- Chips and any processed foods
Problems with the lack of fiber
One key challenge with eating for weight loss with Keto is the lack of fiber. This is because Keto doesn’t allow for beans, legumes, and grains, a key source of fiber. Of course, it doesn’t help that meat and high-fat dairy don’t provide any either.
Fiber is essential while on Keto to help prevent constipation when you start a higher fat, lower carb eating plan. However, research has shown that eating more fiber can reduce the risk of heart disease, stroke, type 2 diabetes, colorectal cancer, and cardiovascular-related death.
What foods provide Keto-approved fiber? Here are some of the favorites from experts:
- Jerusalem artichokes
- Dandelion greens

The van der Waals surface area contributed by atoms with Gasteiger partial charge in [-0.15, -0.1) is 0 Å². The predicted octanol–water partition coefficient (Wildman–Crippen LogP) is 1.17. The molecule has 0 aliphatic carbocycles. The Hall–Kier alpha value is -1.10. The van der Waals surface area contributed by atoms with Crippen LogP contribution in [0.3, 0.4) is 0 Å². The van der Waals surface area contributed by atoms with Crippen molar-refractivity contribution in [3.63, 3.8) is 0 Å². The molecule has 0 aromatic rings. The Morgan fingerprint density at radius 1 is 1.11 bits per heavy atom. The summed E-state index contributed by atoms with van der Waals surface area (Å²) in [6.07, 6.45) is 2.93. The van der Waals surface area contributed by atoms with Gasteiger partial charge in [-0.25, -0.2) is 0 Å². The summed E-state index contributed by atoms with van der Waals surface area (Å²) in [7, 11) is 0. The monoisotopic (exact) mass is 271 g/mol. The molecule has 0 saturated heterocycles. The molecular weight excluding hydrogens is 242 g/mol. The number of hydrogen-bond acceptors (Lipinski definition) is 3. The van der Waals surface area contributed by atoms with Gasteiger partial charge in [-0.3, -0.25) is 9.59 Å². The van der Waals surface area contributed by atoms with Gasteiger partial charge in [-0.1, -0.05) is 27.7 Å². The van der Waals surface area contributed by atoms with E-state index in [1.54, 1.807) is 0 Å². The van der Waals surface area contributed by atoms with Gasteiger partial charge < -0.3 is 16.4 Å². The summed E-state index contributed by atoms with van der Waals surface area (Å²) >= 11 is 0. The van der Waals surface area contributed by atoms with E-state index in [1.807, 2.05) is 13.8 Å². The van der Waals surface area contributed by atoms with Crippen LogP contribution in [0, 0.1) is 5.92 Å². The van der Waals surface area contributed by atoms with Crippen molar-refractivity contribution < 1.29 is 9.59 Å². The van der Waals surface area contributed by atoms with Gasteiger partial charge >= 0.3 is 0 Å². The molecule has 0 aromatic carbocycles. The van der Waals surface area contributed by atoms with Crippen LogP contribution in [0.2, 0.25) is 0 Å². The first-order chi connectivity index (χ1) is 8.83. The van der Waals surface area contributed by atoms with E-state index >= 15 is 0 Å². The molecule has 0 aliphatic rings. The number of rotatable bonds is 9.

- Green leafy vegetables
- Brussels sprouts
- Flax seeds
- Sunflower seeds
- Chia seeds
Many health professionals will also recommend a probiotic supplement with Lactobacillus GG to help with digestion.
Should I try weight loss with Keto?
When I look at the list of foods that work for weight loss with Keto, none of them would be a problem for me to eat. However, I typically don’t eat much cheese, maybe as an occasional treat. But the rest are very much part of our everyday eating plan.
The list of the ones to avoid would be much more challenging. I love fruits, grains, and starchy veggies. Of course, there is also beer and wine, which would be extremely hard to give up.
After much thought, I decided to try this weight loss with Keto. I knew that it would make no sense over the holidays. Then the first week of January we had a birthday to celebrate. So I started it 2nd week of January. I decided to commit to two months and see how things were in the second week of March. I’m going to call it my Keto Experiment. One of my first learnings was that I needed to kick start my breakfast with this super quick Keto breakfast.
Here is my go-to Ketogenic food list and what to buy.